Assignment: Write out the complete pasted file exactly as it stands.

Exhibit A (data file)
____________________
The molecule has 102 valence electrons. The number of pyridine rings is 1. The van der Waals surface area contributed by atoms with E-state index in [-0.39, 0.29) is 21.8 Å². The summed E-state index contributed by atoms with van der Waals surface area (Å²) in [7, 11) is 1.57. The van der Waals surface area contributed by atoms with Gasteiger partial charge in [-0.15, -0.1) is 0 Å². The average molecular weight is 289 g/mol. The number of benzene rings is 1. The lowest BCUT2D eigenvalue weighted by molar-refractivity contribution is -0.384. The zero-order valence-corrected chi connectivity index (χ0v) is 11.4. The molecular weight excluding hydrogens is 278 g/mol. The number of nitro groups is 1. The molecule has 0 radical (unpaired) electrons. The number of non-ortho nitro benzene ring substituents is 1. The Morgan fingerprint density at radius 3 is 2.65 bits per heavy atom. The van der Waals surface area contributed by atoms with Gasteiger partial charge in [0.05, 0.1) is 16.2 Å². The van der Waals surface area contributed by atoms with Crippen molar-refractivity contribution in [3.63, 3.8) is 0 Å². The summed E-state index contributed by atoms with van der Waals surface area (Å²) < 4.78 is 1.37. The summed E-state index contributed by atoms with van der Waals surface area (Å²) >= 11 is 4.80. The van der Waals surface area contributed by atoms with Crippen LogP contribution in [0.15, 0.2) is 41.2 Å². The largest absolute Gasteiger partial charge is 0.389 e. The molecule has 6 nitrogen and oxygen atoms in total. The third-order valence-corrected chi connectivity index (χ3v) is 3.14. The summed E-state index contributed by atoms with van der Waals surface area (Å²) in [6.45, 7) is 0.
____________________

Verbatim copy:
The molecule has 102 valence electrons. The number of pyridine rings is 1. The van der Waals surface area contributed by atoms with E-state index in [-0.39, 0.29) is 21.8 Å². The summed E-state index contributed by atoms with van der Waals surface area (Å²) in [7, 11) is 1.57. The van der Waals surface area contributed by atoms with Gasteiger partial charge in [-0.15, -0.1) is 0 Å². The average molecular weight is 289 g/mol. The number of benzene rings is 1. The lowest BCUT2D eigenvalue weighted by molar-refractivity contribution is -0.384. The zero-order valence-corrected chi connectivity index (χ0v) is 11.4. The molecular weight excluding hydrogens is 278 g/mol. The number of nitro groups is 1. The molecule has 0 radical (unpaired) electrons. The number of non-ortho nitro benzene ring substituents is 1. The Morgan fingerprint density at radius 3 is 2.65 bits per heavy atom. The van der Waals surface area contributed by atoms with Gasteiger partial charge in [0.05, 0.1) is 16.2 Å². The van der Waals surface area contributed by atoms with Crippen molar-refractivity contribution in [3.63, 3.8) is 0 Å². The summed E-state index contributed by atoms with van der Waals surface area (Å²) < 4.78 is 1.37. The summed E-state index contributed by atoms with van der Waals surface area (Å²) >= 11 is 4.80. The van der Waals surface area contributed by atoms with Crippen LogP contribution in [0.15, 0.2) is 41.2 Å². The largest absolute Gasteiger partial charge is 0.389 e. The molecule has 6 nitrogen and oxygen atoms in total. The third-order valence-corrected chi connectivity index (χ3v) is 3.14. The summed E-state index contributed by atoms with van der Waals surface area (Å²) in [6.45, 7) is 0.